Twenty minutes away from my house, there is a large, high-end shopping mall. From time to time, I enjoy shopping there. I stroll leisurely through the mall, admiring the architecture and design, and visiting a number of familiar, “regular-folk” shops, like Yankee Candle and JCPenney. But there are also a number of shops in that mall that I avoid completely. Designer shops, filled with name brand clothes and accessories that probably fill the closets of celebrities and have price tags higher than the total of all my personal assets.
Now I know – it’s a free country. I have just as much right as anyone to browse the racks in high-end shops. But anytime I have dared to cross the threshold into such places, I am overwhelmed with the sudden urge to tiptoe, and the paranoid suspicion that the salespeople are keeping their eyes on me, the black woman with the Target store wardrobe. I am hyper-aware that I do not belong there, that my worn-out Sears flats should not be stepping across their plush carpeting. And so, I avoid these shops, limiting my browsing to a quick glance at the window displays as I rush past.
It is not only shops in the mall that produce the sensation that I am a foreign visitor in a land which I do not understand. There are several types of places that I generally avoid – not for lack of curiosity, but due to insecurity and cluelessness. Bars, for example. I have never once been to a bar. For starters, I would not even know what to do if I were to go to a bar. On television and in books, people just walk right up to a bartender and order some type of drink. They don’t, like, study a menu or anything. So how do people know what drinks even exist, or how much they cost? Does the rest of the adult world take a crash course in How to Order Drinks 101? I guess I missed that class. Secondly, I have never been to a bar, because (again, my learning is entirely based on television and books), it seems like people pretty much only go to bars because they are shopping for a one-night-stand partner. Not only am I not even remotely interested in such a thing, but the very idea of being surveyed that way gives me the urge to run away screaming. Nope, no bars.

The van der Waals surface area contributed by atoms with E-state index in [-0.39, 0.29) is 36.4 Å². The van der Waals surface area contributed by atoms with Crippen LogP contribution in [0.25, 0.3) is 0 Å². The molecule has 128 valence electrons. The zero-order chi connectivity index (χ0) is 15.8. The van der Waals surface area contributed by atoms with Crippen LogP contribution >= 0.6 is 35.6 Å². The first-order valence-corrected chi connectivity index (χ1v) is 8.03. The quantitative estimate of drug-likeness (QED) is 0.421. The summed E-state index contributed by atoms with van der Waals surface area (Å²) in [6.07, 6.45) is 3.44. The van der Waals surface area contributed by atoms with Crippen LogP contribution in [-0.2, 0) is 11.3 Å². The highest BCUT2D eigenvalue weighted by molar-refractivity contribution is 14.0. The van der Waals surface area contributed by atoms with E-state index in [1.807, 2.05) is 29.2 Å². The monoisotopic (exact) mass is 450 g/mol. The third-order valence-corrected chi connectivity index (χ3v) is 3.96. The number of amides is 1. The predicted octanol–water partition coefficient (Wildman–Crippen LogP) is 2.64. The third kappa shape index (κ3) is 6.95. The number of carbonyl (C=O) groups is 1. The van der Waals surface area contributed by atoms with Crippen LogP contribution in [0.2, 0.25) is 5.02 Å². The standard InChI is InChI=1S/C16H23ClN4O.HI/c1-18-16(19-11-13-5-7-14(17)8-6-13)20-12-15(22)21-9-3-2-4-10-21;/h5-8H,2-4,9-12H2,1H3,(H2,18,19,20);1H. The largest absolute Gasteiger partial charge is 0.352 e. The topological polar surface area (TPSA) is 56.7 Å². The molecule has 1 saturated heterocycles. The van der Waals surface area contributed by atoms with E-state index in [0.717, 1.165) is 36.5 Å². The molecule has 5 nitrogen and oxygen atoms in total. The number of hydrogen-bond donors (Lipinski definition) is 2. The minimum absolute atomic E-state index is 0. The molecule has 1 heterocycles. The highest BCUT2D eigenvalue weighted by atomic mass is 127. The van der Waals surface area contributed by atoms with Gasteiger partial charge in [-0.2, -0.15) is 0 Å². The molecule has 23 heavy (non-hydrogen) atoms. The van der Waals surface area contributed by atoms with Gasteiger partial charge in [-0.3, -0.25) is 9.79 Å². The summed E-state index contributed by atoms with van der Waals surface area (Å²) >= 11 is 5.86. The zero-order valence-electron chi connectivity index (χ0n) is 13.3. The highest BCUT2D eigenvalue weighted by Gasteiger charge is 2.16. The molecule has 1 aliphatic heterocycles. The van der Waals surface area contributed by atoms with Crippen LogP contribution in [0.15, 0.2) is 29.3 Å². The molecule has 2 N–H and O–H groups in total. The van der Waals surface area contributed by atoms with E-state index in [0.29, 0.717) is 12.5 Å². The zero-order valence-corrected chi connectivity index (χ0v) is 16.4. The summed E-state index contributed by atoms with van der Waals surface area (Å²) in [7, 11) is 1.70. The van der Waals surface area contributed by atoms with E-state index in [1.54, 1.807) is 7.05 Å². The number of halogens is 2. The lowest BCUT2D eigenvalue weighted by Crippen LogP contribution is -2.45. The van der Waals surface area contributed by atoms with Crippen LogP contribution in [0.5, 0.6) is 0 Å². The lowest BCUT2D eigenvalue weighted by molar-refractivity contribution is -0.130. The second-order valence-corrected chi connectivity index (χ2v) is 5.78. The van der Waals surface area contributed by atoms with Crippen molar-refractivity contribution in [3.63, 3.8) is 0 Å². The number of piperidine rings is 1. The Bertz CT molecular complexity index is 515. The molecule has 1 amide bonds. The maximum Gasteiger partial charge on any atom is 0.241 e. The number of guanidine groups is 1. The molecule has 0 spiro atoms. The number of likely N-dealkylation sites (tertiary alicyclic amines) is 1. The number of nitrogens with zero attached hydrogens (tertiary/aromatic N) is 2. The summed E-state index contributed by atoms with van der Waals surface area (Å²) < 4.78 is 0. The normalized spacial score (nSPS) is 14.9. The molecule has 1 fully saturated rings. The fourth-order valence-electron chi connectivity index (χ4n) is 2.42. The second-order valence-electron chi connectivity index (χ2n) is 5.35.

Another thing that other adults seem to enjoy doing is going out to casinos. I am amazed by the way people discuss weekends in Reno, or Vegas, or the Indian casinos, with as much excitement as kids discussing a trip to Disneyland. I have only ever been in a casino three times – mostly just hurrying through on my way upstairs to the Circus Circus acrobatics shows. Though once, I boldly wasted $5.00 on slot machines (and won nothing), and felt no excitement – nothing but the realization that I just threw away $5.00 and didn’t even get a video game out of it. I wandered around a little afterward; feeling completely overwhelmed by the blinking, flashing, buzzing machines, and the excited shouts of people as they handed over their money and watched the dealers do whatever it is the dealers do. Clearly, they all learned how to play those games in How to Gamble, 101. I missed that class, too.
It isn’t just that I feel out-of-place and clueless in high-end shops, bars and casinos. It is also that I feel like a little girl navigating a world that belongs to grownups. I am 38, going on 8 years old. I have the right to enter a shop, a casino, or a bar, but any minute, someone will come along and point to the door. “Goodbye, little girl. Come back when you are older and more experienced and know how to do what the rest of us already know how to do.”